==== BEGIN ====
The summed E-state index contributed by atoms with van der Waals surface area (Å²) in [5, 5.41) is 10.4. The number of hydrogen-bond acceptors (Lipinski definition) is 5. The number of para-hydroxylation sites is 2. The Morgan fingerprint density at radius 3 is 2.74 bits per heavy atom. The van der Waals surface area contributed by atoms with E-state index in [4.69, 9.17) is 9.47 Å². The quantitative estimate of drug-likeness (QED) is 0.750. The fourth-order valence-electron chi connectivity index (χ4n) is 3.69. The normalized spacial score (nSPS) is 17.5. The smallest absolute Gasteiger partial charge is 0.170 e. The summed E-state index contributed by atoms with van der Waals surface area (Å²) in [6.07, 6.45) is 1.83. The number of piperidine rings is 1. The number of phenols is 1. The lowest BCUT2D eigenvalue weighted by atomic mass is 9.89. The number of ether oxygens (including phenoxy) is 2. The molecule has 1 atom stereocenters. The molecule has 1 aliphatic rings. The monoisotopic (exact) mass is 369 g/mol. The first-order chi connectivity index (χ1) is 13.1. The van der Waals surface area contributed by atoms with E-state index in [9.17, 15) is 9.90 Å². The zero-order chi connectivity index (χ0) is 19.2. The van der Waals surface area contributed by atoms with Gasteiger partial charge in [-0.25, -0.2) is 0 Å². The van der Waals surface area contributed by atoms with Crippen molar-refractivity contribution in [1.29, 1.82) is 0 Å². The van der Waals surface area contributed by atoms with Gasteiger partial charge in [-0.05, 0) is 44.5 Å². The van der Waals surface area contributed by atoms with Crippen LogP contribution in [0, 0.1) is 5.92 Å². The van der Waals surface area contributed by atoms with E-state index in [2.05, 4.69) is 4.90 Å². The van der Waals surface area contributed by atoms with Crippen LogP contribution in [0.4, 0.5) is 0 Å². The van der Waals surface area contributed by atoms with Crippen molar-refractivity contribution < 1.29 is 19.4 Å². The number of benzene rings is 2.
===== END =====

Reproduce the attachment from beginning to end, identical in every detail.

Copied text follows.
The summed E-state index contributed by atoms with van der Waals surface area (Å²) in [5, 5.41) is 10.4. The number of hydrogen-bond acceptors (Lipinski definition) is 5. The number of para-hydroxylation sites is 2. The Morgan fingerprint density at radius 3 is 2.74 bits per heavy atom. The van der Waals surface area contributed by atoms with E-state index in [4.69, 9.17) is 9.47 Å². The quantitative estimate of drug-likeness (QED) is 0.750. The fourth-order valence-electron chi connectivity index (χ4n) is 3.69. The normalized spacial score (nSPS) is 17.5. The smallest absolute Gasteiger partial charge is 0.170 e. The summed E-state index contributed by atoms with van der Waals surface area (Å²) in [6.07, 6.45) is 1.83. The number of piperidine rings is 1. The number of phenols is 1. The lowest BCUT2D eigenvalue weighted by atomic mass is 9.89. The number of ether oxygens (including phenoxy) is 2. The molecule has 1 atom stereocenters. The molecule has 1 aliphatic rings. The monoisotopic (exact) mass is 369 g/mol. The first-order chi connectivity index (χ1) is 13.1. The van der Waals surface area contributed by atoms with E-state index in [9.17, 15) is 9.90 Å². The zero-order chi connectivity index (χ0) is 19.2. The van der Waals surface area contributed by atoms with Gasteiger partial charge in [-0.25, -0.2) is 0 Å². The van der Waals surface area contributed by atoms with Crippen molar-refractivity contribution in [1.29, 1.82) is 0 Å². The van der Waals surface area contributed by atoms with Gasteiger partial charge in [-0.05, 0) is 44.5 Å². The van der Waals surface area contributed by atoms with Crippen LogP contribution in [0, 0.1) is 5.92 Å². The van der Waals surface area contributed by atoms with E-state index in [2.05, 4.69) is 4.90 Å². The van der Waals surface area contributed by atoms with Crippen LogP contribution in [0.4, 0.5) is 0 Å². The van der Waals surface area contributed by atoms with Crippen molar-refractivity contribution < 1.29 is 19.4 Å². The number of benzene rings is 2.